Tuesday, March 16, 2010

Nearly Two Years and Michael Robertson Remains Silent to Linspire Shareholders

Michael Robertson still not talking to shareholders.

It's been nearly two years since Michael Robertson sold Linspire to Xandros without any shareholder input. To this day, Robertson has never held a shareholder meeting or sent any communication to the one hundred or so Linspire shareholders with the details about that transaction.

It took a shareholder lawsuit (which Robertson unsuccessfully tried to thwart) for Robertson to finally come up with any information. After a year and a half, that case was finally settled. Here is what was disclosed from that settlement:
Kevin La Rue 7:36am March 11th, 2010

Dear Fellow Stockholder of Digital Cornerstone (formerly known as Linspire, Inc.),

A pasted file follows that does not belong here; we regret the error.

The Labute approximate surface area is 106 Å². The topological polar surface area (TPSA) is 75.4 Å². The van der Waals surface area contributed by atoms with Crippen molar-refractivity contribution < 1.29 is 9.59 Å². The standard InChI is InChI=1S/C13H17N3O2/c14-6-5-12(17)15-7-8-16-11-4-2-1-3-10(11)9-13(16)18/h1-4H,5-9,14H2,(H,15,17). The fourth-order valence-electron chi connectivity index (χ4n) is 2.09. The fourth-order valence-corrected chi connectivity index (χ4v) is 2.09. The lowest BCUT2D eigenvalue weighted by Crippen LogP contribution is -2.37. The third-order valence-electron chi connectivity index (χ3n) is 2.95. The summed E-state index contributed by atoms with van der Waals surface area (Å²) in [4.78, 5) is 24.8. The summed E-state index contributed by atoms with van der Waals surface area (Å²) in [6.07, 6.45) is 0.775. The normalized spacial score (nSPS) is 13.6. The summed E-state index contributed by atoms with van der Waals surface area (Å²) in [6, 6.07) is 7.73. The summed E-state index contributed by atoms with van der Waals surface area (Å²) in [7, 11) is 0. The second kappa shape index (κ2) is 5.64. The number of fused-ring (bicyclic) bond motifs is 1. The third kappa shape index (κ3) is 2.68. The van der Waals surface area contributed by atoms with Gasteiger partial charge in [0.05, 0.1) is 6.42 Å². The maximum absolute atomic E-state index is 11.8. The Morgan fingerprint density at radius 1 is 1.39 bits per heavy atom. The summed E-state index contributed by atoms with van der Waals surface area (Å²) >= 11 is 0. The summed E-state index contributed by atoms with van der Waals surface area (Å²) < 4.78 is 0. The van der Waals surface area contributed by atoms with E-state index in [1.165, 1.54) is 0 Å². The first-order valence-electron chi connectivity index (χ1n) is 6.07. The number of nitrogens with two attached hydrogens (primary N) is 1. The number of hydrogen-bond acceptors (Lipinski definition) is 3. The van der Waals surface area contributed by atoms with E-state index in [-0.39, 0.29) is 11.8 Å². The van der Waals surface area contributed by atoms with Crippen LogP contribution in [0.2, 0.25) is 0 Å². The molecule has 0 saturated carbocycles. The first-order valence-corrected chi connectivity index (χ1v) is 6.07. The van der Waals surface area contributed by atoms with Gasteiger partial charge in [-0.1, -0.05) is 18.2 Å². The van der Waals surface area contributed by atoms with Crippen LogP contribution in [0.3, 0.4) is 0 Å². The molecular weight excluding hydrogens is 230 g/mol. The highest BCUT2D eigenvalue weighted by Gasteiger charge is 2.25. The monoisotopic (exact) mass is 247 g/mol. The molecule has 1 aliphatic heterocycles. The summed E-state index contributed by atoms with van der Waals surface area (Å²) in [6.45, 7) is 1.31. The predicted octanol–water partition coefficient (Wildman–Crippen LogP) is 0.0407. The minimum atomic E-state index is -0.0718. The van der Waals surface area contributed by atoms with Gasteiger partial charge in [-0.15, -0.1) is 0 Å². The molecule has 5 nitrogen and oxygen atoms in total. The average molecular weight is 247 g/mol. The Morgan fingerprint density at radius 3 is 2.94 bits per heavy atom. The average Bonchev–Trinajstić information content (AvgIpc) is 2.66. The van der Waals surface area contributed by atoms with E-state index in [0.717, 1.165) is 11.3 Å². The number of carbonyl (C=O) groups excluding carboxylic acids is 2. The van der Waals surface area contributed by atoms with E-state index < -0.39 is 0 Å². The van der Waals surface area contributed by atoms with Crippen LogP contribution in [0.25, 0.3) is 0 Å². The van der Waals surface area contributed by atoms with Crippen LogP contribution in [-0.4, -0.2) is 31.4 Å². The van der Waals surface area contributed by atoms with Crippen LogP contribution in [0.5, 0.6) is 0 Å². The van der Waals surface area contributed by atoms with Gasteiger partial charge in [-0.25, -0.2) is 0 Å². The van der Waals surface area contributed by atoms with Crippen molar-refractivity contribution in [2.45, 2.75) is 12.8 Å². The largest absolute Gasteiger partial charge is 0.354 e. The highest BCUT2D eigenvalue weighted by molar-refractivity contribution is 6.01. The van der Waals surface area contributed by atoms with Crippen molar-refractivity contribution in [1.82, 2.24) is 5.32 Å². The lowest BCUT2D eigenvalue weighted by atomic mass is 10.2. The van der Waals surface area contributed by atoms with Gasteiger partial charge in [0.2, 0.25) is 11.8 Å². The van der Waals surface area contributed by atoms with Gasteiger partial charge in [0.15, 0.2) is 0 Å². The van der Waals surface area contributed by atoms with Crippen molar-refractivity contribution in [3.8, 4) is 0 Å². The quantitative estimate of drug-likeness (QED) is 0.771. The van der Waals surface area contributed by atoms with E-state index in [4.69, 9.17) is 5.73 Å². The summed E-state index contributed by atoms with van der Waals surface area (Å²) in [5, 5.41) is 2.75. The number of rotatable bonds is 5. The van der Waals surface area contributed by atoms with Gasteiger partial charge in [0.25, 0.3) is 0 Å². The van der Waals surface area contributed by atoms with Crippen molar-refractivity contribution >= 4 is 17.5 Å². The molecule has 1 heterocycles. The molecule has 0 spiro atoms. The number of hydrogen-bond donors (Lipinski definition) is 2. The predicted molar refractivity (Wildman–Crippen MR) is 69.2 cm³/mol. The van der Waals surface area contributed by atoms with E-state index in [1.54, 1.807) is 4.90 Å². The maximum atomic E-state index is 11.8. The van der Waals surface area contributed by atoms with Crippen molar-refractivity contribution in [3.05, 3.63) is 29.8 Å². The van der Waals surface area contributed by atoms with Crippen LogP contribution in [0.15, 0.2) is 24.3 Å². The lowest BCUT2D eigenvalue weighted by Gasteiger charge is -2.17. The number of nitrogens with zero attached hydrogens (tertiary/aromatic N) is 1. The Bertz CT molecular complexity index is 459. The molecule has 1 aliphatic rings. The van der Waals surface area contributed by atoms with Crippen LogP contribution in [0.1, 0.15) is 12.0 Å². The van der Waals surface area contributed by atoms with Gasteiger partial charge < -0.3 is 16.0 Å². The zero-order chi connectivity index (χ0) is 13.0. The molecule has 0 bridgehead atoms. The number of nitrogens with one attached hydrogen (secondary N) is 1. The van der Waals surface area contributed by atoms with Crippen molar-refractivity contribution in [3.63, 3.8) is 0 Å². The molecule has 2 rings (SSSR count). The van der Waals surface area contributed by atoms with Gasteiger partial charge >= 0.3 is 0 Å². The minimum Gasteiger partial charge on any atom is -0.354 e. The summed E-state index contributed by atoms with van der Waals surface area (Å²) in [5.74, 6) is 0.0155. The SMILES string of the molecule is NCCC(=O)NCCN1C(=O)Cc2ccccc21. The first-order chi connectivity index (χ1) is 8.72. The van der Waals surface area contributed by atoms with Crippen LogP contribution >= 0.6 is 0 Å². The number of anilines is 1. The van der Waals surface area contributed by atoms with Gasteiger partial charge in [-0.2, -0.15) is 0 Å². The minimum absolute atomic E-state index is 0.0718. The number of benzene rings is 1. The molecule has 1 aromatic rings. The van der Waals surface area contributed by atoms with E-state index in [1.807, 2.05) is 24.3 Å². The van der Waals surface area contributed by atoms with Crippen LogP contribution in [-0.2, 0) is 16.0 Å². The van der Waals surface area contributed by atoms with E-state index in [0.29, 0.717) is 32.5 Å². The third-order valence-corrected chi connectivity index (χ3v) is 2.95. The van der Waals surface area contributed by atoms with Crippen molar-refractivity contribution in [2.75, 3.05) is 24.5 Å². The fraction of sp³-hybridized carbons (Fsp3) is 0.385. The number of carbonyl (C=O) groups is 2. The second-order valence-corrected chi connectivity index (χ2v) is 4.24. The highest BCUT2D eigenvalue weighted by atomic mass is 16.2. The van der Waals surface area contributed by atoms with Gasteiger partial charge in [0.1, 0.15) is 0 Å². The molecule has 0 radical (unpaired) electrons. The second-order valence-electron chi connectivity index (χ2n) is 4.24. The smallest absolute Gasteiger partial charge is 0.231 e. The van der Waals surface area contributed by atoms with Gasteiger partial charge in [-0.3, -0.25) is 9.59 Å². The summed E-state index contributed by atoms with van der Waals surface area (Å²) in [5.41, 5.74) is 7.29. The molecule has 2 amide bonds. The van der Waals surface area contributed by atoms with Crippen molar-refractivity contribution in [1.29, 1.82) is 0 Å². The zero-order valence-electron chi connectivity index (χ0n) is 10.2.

As you may know, in October 2008, I initiated a lawsuit as a shareholder of Linspire relating to actions taken by Michael Robertson and Larry Kettler in operating Linspire and their mismanagement of the company. I have settled this matter, receiving no money from Linspire personally, but required that a condition of settlement be that I be allowed to disclose to the other shareholders the information I learned during the litigation about what happened to the company’s assets.

Specifically, under the terms of the settlement agreement, I have been authorized to disclose to the shareholders of Linspire how Linspire’s funds were used by category, how much cash Linspire had at the time its assets were sold to Xandros, and a specific accounting of distributions to Linspire’s shareholders or shareholder related entities. It is important to note that the settlement specifically states that this disclosure I am making is not made on behalf of Linspire, Michael Robertson or Larry Kettler.